I was prepped by a talkative nurse who seemed to be frustrated by various minor problems she was coping with. All very familiar grumbling, like being back at work. I then had to wait in the waiting room and TBH (The Better Half) stopped with me for the next hour and a half until I was called in again for a quick eye test and a felt tip pen cross was written over the eye to be operated on. I was then taken through an area of the hospital which was only accessed by what in MOD terms would be an escorted pass. In an even smaller waiting room were four other people with Xs over one eye. It was like being in some exclusive little club and soon we were chatting and speculating on who was next in line. Three more people arrived after me and then the first man was taken away to be processed. Part of the early preparation was to have a small piece of lint or gauze placed in the eye under one eyelid, which was removed just before going into the operating rooms. You then had to have some blue overshoes of the kind you see in crime dramas, when the police enter a crime scene, and a hair cover. Other than that, there was no need to wear one of those embarrassing hospital gowns that invariably do not have all the tie cords still in place so that they gape open exposing your naked backside as you walk to your treatment room. Once kitted out in blue overshoes and hair net, I was told to lie on a gurney and the anaesthetist set to work. More drops and then a brace to hold the eyelids open, since my blink reflex was too strong for their liking. This put me in mind of the latter scenes in the film A Clockwork Orange, where the anti-hero is being indoctrinated by repeated films and his eyes are held open in much the same way, so that he must keep watching. The anaesthetist’s team were very nice and had an excellent bedside manner, showing real concern for me and making sure I was comfortable. They talked me through each procedure and then wheeled me into the theatre where the surgeon took over. She was, I was told, very experienced, having been doing this operation for about twenty-five years. She was very efficient and was teaching a junior surgeon whilst working on my eye. They discussed what was taking place in terms I could not always follow, since they were talking about bits of the eye I had never heard of. In contrast to the anaesthetists, the surgeon after telling me to tuck my chin in a few degrees more than I could actually manage never spoke to me again. Whilst the electrodes had been stuck onto my wrists and a heart monitor clipped to my finger, I was given a large rubber frog to hold during the operation. I told that if I needed to sneeze or move for any reason I was to squeak the rubber frog. I am not sure why simply saying I need to sneeze would not have been as effective, but there I was clutching a frog and trying to remain as still as possible whilst someone poked things into my, by now, quite numb eye. In order to see what she was doing, the surgeon had a very bright light shining into my eye and all I could see was a blaze of white light. This kept changing as various parts of the process took place and I experienced a number of different patterns. It was all quite psychedelic, if rather monochromatic like something out of a 70s disco. Soon it was complete and a transparent plastic eye patch was taped onto my face and I was allowed to sit up and be seated in a wheelchair.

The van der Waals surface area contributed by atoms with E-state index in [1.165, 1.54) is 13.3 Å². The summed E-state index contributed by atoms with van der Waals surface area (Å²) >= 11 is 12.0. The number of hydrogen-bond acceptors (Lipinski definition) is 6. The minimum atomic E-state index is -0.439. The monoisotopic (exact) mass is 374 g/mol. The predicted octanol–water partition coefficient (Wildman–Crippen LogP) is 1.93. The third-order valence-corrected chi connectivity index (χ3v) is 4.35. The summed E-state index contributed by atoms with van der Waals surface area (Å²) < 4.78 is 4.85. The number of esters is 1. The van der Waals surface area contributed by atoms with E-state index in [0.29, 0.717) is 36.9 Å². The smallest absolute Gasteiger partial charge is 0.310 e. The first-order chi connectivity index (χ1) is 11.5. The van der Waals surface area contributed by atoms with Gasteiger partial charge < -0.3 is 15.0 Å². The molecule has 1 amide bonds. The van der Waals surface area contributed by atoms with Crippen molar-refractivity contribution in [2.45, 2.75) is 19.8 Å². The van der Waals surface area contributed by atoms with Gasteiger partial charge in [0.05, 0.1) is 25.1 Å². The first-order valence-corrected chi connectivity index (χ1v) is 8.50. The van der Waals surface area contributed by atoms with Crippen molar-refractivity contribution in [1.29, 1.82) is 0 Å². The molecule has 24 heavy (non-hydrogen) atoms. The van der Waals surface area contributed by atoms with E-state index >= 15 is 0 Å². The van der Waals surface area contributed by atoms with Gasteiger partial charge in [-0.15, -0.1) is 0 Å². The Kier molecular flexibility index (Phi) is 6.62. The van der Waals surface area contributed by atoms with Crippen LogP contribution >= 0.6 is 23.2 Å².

I was then wheeled out of the theatre by the smallest of the nurses present. Something I felt was rather unfair, since there were several in the room, much heftier and stronger looking than her. She had a some difficulty getting my great weight through the swing doors, so I offered to get off and walk, something I was quite capable of, but she would not let me and struggled me back into the small waiting room where I was left to be fetched by another nurse. TBH meanwhile had been reading a newspaper and drinking coffee downstairs in the café. The nurse had her mobile number and was surprised to find TBH still on the premises. It was expected that the ‘responsible adult’ that was to deliver you home would have to be called back since it was a long wait. In fact it would have been a very long wait if she had gone home, because as we left, we could see that the car parks were all full and cars and busses were queueing right down the road outside and onto the dual carriageway.